Murry, Velma McBride; Berkel, Cady; Brody, Gene H; Miller, Shannon J; Chen, Yi-Fu
Data obtained from 2 waves of a longitudinal study of 671 rural African American families with an 11-year-old preadolescent were used to examine pathways through which racial and ethnic socialization influence youth self-presentation, academic expectations, and academic anticipation. Structural equation modeling analyses indicated that racial and ethnic socialization were linked with youth expectations for and anticipation of academic success through youth self-pride, which included racial identity and self-esteem, and through academic self-presentation. The results highlight the need to disaggregate racial and ethnic socialization to attain a better understanding of the ways in which these parenting domains uniquely forecast youth self-pride and academic orientation. PMID:19209975
Kogan, Steven M; Cho, Junhan; Simons, Leslie Gordon; Allen, Kimberly A; Beach, Steven R H; Simons, Ronald L; Gibbons, Frederick X
Life History Theory (LHT), a branch of evolutionary biology, describes how organisms maximize their reproductive success in response to environmental conditions. This theory suggests that challenging environmental conditions will lead to early pubertal maturation, which in turn predicts heightened risky sexual behavior. Although largely confirmed among female adolescents, results with male youth are inconsistent. We tested a set of predictions based on LHT with a sample of 375 African American male youth assessed three times from age 11 to age 16. Harsh, unpredictable community environments and harsh, inconsistent, or unregulated parenting at age 11 were hypothesized to predict pubertal maturation at age 13; pubertal maturation was hypothesized to forecast risky sexual behavior, including early onset of intercourse, substance use during sexual activity, and lifetime numbers of sexual partners. Results were consistent with our hypotheses. Among African American male youth, community environments were a modest but significant predictor of pubertal timing. Among those youth with high negative emotionality, both parenting and community factors predicted pubertal timing. Pubertal timing at age 13 forecast risky sexual behavior at age 16. Results of analyses conducted to determine whether environmental effects on sexual risk behavior were mediated by pubertal timing were not significant. This suggests that, although evolutionary mechanisms may affect pubertal development via contextual influences for sensitive youth, the factors that predict sexual risk behavior depend less on pubertal maturation than LHT suggests. PMID:25501863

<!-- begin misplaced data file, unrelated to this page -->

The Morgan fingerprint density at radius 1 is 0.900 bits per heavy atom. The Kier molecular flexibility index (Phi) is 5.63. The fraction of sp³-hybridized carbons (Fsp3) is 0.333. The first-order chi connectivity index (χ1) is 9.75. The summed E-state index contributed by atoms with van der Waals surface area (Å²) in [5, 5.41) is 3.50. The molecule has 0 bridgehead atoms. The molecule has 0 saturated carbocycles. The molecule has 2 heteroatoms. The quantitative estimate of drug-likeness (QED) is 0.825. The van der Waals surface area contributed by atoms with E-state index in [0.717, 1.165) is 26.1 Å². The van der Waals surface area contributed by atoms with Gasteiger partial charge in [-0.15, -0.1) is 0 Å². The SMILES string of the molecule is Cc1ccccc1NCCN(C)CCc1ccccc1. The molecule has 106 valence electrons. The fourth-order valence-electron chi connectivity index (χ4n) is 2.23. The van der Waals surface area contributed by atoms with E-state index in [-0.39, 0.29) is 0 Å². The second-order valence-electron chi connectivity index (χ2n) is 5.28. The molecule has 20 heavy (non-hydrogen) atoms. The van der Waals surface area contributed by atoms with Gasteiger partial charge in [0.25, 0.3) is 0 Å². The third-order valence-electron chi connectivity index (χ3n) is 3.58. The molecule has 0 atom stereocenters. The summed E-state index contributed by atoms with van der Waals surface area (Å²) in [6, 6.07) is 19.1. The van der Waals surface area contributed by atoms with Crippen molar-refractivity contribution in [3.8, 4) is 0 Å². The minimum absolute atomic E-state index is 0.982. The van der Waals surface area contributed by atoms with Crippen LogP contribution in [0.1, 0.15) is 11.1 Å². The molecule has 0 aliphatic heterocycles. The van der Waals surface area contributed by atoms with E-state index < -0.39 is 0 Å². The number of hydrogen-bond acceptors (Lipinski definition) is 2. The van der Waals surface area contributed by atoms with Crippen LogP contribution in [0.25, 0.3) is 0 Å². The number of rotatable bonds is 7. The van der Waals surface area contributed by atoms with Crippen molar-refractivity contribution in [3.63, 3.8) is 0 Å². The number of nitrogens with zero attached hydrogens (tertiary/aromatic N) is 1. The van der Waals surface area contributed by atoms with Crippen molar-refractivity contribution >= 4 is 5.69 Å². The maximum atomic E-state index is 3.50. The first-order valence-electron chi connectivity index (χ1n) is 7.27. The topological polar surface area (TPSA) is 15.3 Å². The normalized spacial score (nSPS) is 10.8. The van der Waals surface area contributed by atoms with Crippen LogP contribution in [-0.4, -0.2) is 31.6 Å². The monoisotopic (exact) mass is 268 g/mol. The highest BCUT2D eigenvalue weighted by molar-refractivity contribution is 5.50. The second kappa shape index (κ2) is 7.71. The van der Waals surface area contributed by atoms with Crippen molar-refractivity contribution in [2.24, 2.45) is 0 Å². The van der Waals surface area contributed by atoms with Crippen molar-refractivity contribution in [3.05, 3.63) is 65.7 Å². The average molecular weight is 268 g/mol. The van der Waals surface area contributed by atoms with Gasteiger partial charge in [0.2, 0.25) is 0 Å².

Kogan, Steven M.; Cho, Junhan; Simons, Leslie Gordon; Allen, Kimberly A.; Beach, Steven R. H.; Simons, Ronald L.; Gibbons, Frederick X.
Life History Theory (LHT), a branch of evolutionary biology, describes how organisms maximize their reproductive success in response to environmental conditions. This theory suggests that challenging environmental conditions will lead to early pubertal maturation, which in turn predicts heightened risky sexual behavior. Although largely confirmed among female adolescents, results with male youth are inconsistent. We tested a set of predictions based on LHT with a sample of 375 African American male youth assessed three times from age 11 to age 16. Harsh, unpredictable community environments and harsh, inconsistent, or unregulated parenting at age 11 were hypothesized to predict pubertal maturation at age 13; pubertal maturation was hypothesized to forecast risky sexual behavior, including early onset of intercourse, substance use during sexual activity, and lifetime numbers of sexual partners. Results were consistent with our hypotheses. Among African American male youth, community environments were a modest but significant predictor of pubertal timing. Among those youth with high negative emotionality, both parenting and community factors predicted pubertal timing. Pubertal timing at age 13 forecast risky sexual behavior at age 16. Results of analyses conducted to determine whether environmental effects ons exual risk behavior were mediated by pubertal timing were not significant. This suggests that, although evolutionary mechanisms may affect pubertal development via contextual influences for sensitive youth, the factors that predict sexual risk behavior depend lesson pubertal maturation than LHT suggests. PMID:25501863